From Aveiro to the world: “Go Public: Fund Education Support Personnel”

published 19 May 2023 updated 6 June 2023

Over 70 participants to the 2nd Education International (EI) Education Support Personnel (ESP) Conference, held from 17th-18th May in Aveiro, Portugal, adopted a strong statement urging governments to increase funding in education systems and to invest in trained and qualified education support personnel that have good working conditions, to ensure quality education for all.

In her welcome message to participants to the conference co-organised by EI and the Portuguese EI member organisation Federação Nacional da Educação (National Education federation, FNE), EI President Susan Hopgood stated that “education support personnel are the beating heart of education institutions everywhere.”

She went on to criticise that, “today, with austerity measures set to impact 85% of the world’s population by the end of the year, public education is under attack and education support personnel are particularly impacted. Shrinking budgets mean layoffs, increasing privatisation and deteriorating working conditions. It is not only the workers that are affected, but the students too.”

“The global education union movement demands that the labour rights of Education Support Personnel are guaranteed. And we demand that governments take concrete policy steps to enhance their status,” she emphasised.

Tedros Adhanom Ghebreyesus, Director-General of the World Health Organization, also explained in a recorded message to the conference, that “the COVID19 pandemic highlighted the value of support personnel to ensure schools remained open and accessible to all, and that our children had access to quality education and related health, nutrition and psychosocial support”.

He added that, “too often, education support personnel are undervalued. We owe all essential workers our support. Links between education, health and employment are critical for strong economies.”

In her intervention, UNESCO Assistant Director-General for Education Stefania Giannini deplored that, “despite their dedication, the rights and status of education support personnel are not well protected. Today, we call on the global community to invest in decent working conditions for all members of the education workforce.”

She explained in a message to the conference that, following on last year’s Transforming Education Summit, a High Level Panel on the Teaching Profession has been established. It will produce evidence, inform recommendations to support countries to deliver on their commitment to provide every learner with the professionally trained, qualified, well-supported teacher who can flourish in a transformed education system.

“Part of the support that teachers need is actually provided by the very personnel we celebrate today as we mark the fifth anniversary of the Declaration on the Rights and Status of Education Support Personnel, which is firmly aligned with the ILO-UNESCO Recommendation concerning the status of teachers,” she also said.

EI General Secretary David Edwards addressed the conference which included unionists from all over the world.

“Let us continue to collaborate and coordinate across borders, supporting each other to renew our unions, sharpen our strategies, and win our campaigns. EI commits to continuing to build the ESP network and to ensuring that ESP issues remain firmly on the agenda, in our programmes, our policy and at our upcoming Congresses. Let's act together in solidarity to Go Public and fund ESP. We are Education International.”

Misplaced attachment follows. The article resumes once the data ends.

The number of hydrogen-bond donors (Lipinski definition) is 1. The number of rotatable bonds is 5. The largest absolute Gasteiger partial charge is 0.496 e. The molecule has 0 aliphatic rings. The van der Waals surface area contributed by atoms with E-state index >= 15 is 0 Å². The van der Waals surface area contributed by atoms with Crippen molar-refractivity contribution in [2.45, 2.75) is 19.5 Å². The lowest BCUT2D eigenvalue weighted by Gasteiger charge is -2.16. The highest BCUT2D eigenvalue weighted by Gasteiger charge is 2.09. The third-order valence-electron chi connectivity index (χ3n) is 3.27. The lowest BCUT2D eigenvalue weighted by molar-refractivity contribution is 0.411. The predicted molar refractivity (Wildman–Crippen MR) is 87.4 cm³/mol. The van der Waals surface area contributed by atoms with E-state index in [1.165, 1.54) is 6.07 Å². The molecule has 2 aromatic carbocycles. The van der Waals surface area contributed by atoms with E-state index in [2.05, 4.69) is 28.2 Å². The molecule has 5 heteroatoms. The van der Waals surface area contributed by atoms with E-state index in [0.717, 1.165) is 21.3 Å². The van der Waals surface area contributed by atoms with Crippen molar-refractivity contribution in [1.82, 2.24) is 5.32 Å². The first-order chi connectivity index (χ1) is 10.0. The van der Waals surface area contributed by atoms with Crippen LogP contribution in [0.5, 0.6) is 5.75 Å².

In tune with these remarks, the adopted Aveiro statement calls on governments, among other, to:

  • Urgently increase investment in public education in line with international targets and the Transforming Education Summit Call to Action on Financing;
  • Invest in sufficient numbers of trained and qualified education support personnel that have quality working conditions, salaries that enable a life with dignity, and quality career pathways;
  • Provide education support personnel with quality training and free professional development opportunities according to their needs;
  • Increase the attractiveness of a career as an education support worker;
  • Ratify and implement Convention C190 to ensure education support personnel are safe from all forms of violence including gender-based violence in the workplace;
  • Ensure a just transition in the education sector by protecting education support personnel’s safety and labour rights in the context of the worsening impacts of the climate crisis;
  • Collaborate with education support personnel and their unions to define how information technologies can support their work, and provide high quality training on how to use them effectively;
  • Respect trade union rights, including the right to organise, bargain collectively, and strike, as well as engage in meaningful social dialogue with organisations representing education support personnel.

It further encourages education unions to:

  • Continue to advocate for the worldwide application of the Education International Declaration on the Rights and Status of Education Support Personnel;
  • Call for increased domestic and international public education financing and specific funding for education support personnel as part of Education International’s Go Public: Fund Education campaign;
  • Build union power to defend the rights and status of education support personnel by recruiting and organising members;
  • Encourage ESP and teacher representatives to support each other and work hand in hand to defend common rights and values to ensure student needs are met.

The full Aveiro statement is available here .